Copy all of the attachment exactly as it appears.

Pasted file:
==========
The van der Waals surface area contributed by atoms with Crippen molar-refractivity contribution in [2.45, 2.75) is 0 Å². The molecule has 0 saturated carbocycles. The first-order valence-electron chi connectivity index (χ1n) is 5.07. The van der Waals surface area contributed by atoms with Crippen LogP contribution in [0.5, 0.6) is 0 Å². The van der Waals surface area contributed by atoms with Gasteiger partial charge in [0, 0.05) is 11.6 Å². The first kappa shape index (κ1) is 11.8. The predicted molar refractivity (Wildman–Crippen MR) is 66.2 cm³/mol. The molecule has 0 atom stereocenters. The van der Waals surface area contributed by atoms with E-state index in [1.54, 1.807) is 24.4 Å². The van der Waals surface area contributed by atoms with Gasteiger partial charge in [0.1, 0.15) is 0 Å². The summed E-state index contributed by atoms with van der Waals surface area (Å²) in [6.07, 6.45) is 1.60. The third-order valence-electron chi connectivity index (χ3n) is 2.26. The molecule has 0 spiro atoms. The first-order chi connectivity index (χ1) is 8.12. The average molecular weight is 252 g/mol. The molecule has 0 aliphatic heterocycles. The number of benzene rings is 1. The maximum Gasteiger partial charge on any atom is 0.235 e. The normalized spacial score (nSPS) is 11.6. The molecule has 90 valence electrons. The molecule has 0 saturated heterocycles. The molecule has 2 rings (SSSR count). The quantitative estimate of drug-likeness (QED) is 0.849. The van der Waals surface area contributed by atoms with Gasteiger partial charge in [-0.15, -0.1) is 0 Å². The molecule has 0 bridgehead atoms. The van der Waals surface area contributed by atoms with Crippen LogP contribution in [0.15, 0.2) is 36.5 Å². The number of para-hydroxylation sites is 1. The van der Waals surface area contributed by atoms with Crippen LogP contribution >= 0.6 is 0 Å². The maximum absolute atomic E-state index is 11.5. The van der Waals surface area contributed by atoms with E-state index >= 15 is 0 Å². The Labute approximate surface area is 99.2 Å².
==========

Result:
The van der Waals surface area contributed by atoms with Crippen molar-refractivity contribution in [2.45, 2.75) is 0 Å². The molecule has 0 saturated carbocycles. The first-order valence-electron chi connectivity index (χ1n) is 5.07. The van der Waals surface area contributed by atoms with Crippen LogP contribution in [0.5, 0.6) is 0 Å². The van der Waals surface area contributed by atoms with Gasteiger partial charge in [0, 0.05) is 11.6 Å². The first kappa shape index (κ1) is 11.8. The predicted molar refractivity (Wildman–Crippen MR) is 66.2 cm³/mol. The molecule has 0 atom stereocenters. The van der Waals surface area contributed by atoms with E-state index in [1.54, 1.807) is 24.4 Å². The van der Waals surface area contributed by atoms with Gasteiger partial charge in [0.1, 0.15) is 0 Å². The summed E-state index contributed by atoms with van der Waals surface area (Å²) in [6.07, 6.45) is 1.60. The third-order valence-electron chi connectivity index (χ3n) is 2.26. The molecule has 0 spiro atoms. The first-order chi connectivity index (χ1) is 8.12. The average molecular weight is 252 g/mol. The molecule has 0 aliphatic heterocycles. The number of benzene rings is 1. The maximum Gasteiger partial charge on any atom is 0.235 e. The normalized spacial score (nSPS) is 11.6. The molecule has 90 valence electrons. The molecule has 0 saturated heterocycles. The molecule has 2 rings (SSSR count). The quantitative estimate of drug-likeness (QED) is 0.849. The van der Waals surface area contributed by atoms with Gasteiger partial charge in [-0.15, -0.1) is 0 Å². The molecule has 0 bridgehead atoms. The van der Waals surface area contributed by atoms with Crippen LogP contribution in [0.15, 0.2) is 36.5 Å². The number of para-hydroxylation sites is 1. The van der Waals surface area contributed by atoms with Crippen LogP contribution >= 0.6 is 0 Å². The maximum absolute atomic E-state index is 11.5. The van der Waals surface area contributed by atoms with E-state index >= 15 is 0 Å². The Labute approximate surface area is 99.2 Å².